Lions do not concern themselves with the opinions of sheep. - Unknown
If you look up the word competitor in the dictionary, you will find the following: “a person who takes part in a contest.” That struck me as odd, as I believe competing is about much more than participating. If I think about the times in my life/career where I am really competing, I lose track of time. I become engrossed in the outcome. My preparation is greater than the performance of the competition. And the end result is winning. After all, we play this game of life and work to help others and to win. That requires an edge and a ferocity, well above the norm.
Andre Agassi tells a great story in his autobiography:
My father says that when he boxed, he always wanted to take a guy’s best punch. He tells me one day on the tennis court: When you know that you just took the other guy’s best punch, and you’re still standing, and the other guy knows it, you will rip the heart right out of him. In tennis, he says, same rule. Attack the others man’s strength. If the man is a server, take away his serve. If he’s a power player, overpower him. If he has a big forehand, takes pride in his forehand, go after his forehand until he hates his forehand. My father has a special name for this contrarian strategy. He calls it putting a blister on the other guy’s brain. With this strategy, this brutal philosophy, he stamps me for life. He turns me into a boxer with a tennis racket. More, since most tennis players pride themselves on their serve, my father turns me into a counterpuncher- a returner.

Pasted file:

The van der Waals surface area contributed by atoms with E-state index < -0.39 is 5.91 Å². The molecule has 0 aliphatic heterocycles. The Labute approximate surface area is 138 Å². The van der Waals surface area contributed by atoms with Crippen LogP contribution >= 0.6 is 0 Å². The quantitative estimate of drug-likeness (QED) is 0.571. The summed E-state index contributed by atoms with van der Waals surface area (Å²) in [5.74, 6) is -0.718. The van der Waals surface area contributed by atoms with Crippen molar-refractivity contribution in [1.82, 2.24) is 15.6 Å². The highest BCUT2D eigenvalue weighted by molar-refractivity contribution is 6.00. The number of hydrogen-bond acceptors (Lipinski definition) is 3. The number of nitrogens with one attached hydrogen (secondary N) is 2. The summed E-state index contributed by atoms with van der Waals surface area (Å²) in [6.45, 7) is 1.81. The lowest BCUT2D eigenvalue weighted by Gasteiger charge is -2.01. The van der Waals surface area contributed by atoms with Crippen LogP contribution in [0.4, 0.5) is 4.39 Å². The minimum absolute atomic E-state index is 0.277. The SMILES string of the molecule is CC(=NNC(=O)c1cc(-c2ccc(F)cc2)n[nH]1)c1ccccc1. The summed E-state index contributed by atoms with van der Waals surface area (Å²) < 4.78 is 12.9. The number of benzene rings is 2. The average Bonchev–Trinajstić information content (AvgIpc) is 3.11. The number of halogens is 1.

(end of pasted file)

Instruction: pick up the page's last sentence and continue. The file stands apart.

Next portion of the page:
That mindset is well beyond that of “a person who takes part in a contest.” That is the edge that we need to find.
Urban Meyer talks about types of competitors. Here is my adaptation, based on what I see in the business world:
If you ask yourself what level you really are, you might be scared by the answer. The first step to getting where you want to be, is to acknowledge where you are today.
There are four sources of edge, created by fierce competitors: 1) Learn faster than your competition, 2) empathize with stakeholders more than your competition, 3) communicate more effectively than your competition, and 4) be willing to fail more than your competition. (Adapted from Morgan Housel post.)
Everyone can find that extra edge. You have to step into the moment.